Recycling the 80s (badly): A Good Day to Die Hard

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Everything old is new again, but that doesn’t mean it’s any good. The latest installment of the Die Hard franchise, A Good Day to Die Hard, reads as if someone from a foreign country was following a template for the original Die Hard, or perhaps a badly prepared checklist.

As with all the other movies in this franchise, the audience finds John McClane as a fish out of water, this time in Russia. Why is he in Russia? Because for some reason director John Moore and writers Skip Woods, Roderick Thorp decided that a little nostalgia for the 1980s was in order. McClane is in Russia to check up on his son, Jack, who is in a Russian prison. It is revealed that Jack is actually a spy on a mission, and throughout the course of the movie, father and son team up, spread mayhem, bury the hatchet of resentment for the elder McClane ignoring his son, and “beat up some scumbags”.

I went into this, wanting desperately to enjoy some fun. But it was just too hard. I knew there was going to be a problem from the opening sequence- a vague scene between two characters that we don’t know, making vague references to something we have no idea of. What follows is a necessary plot-hole-filler scene where we see McClane meeting with another NYC policeman just so he can learn his son is in prison, and so the audience can learn that McClane still loves his son.

Once McClane reaches Russia, we have some classic McClane scenes, like when he yells at a Russian driver “Do you think I understand anything you’re saying?” and then steals his car for a seemingly uselesss, but very long car chase on a Moscow interstate. Again, it was as though someone in production KNEW that McClane should have a funny one liner, and KNEW there should be a car chase, but was less concerned with doing it right, and more concerned with checking these items off his Die Hard Sequel To Do List.

The bad nostalgia continues with the climatic scene, set at Chernobyl, circling back to our bad guys who are recycled Russian villains straight out of the 1980s. Even by the end of the movie, I had no idea why the production team felt the need to take this time-travel trip back to the Cold War and the 1980s. Perhaps they thought the remake of Red Dawn was epic and thought they’d cash in on new wave of 1980s fun. If so, they’re in for some bad news- there is no revival of the 1980s. And if you don’t do something interesting, no one’s going to care.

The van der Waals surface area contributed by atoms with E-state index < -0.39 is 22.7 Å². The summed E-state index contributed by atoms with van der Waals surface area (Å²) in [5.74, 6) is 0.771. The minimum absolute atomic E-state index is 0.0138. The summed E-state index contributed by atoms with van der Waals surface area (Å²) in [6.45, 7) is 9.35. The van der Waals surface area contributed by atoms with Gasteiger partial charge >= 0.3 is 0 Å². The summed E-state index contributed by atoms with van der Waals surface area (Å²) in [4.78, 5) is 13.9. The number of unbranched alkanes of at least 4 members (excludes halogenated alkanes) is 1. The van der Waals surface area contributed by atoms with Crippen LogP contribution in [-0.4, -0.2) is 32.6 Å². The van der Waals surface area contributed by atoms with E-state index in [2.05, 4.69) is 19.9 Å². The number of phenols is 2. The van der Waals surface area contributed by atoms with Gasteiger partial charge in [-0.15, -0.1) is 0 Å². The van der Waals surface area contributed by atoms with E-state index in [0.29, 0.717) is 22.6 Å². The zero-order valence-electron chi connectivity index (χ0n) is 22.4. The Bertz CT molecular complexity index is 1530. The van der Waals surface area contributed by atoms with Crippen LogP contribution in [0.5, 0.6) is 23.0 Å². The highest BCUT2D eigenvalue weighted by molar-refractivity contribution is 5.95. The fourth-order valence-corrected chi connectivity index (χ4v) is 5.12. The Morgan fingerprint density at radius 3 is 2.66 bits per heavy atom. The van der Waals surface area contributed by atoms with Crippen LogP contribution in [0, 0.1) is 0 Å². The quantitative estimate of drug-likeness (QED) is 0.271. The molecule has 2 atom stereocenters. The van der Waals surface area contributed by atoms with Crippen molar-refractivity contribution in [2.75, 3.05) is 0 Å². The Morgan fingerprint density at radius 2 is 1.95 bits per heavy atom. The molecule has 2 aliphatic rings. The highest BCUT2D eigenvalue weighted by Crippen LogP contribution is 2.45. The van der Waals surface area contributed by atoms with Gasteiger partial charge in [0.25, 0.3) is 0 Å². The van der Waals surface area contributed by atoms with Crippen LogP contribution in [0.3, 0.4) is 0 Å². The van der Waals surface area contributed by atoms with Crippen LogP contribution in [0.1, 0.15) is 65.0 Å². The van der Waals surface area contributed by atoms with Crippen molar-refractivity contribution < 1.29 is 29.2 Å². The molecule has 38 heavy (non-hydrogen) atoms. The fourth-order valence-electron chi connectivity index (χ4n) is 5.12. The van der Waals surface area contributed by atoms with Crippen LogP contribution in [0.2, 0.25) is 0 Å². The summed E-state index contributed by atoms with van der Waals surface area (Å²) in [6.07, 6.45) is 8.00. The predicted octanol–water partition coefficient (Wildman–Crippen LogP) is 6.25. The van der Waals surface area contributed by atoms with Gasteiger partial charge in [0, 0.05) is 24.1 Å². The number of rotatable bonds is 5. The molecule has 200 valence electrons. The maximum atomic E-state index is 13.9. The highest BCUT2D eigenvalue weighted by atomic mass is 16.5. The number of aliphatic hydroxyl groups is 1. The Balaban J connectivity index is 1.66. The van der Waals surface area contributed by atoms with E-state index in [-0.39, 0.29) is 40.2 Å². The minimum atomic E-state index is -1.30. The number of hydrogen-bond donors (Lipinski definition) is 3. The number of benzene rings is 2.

The problem with this film is not the template, as many movies have been able to use it and do something new with it. The problem is it’s boring. We never understand Jack McClane, and Courtney doesn’t help with his monosyllabic, flat portrayal. The Russian setting seems arbitrary, as if the production team decided John McClane had to do something new, so let’s have him leave the country! The appearance of McClane’s daughter, Lucy, who was entertaining in Live Free or Die Hard, is inexplicable, as she only bookends the movie, and serves no purpose.

The entire movie just seems as though it’s checking off items instead of caring about the audience being engaged.

 

 

 

About Karra Shimabukuro

I am a PhD student at University of New Mexico, my research focuses on medieval literature, folklore, and popular culture. My writing tends to focus on television and movies, but usually with a focus on how things are all connected.
I’m a reference snob.
I often consider myself a Geek by Proxy- the coolest people I ever met were geeks, and at a young age found myself devouring all the cool things they knew/saw/did.
In my days off I can be found on the Interweb spreading joy and enlightenment. And I can always be found in the company of my bebe puppy Nehi.
@khkshimabukuro
http://scholarlymedievalmadness.blogspot.com/

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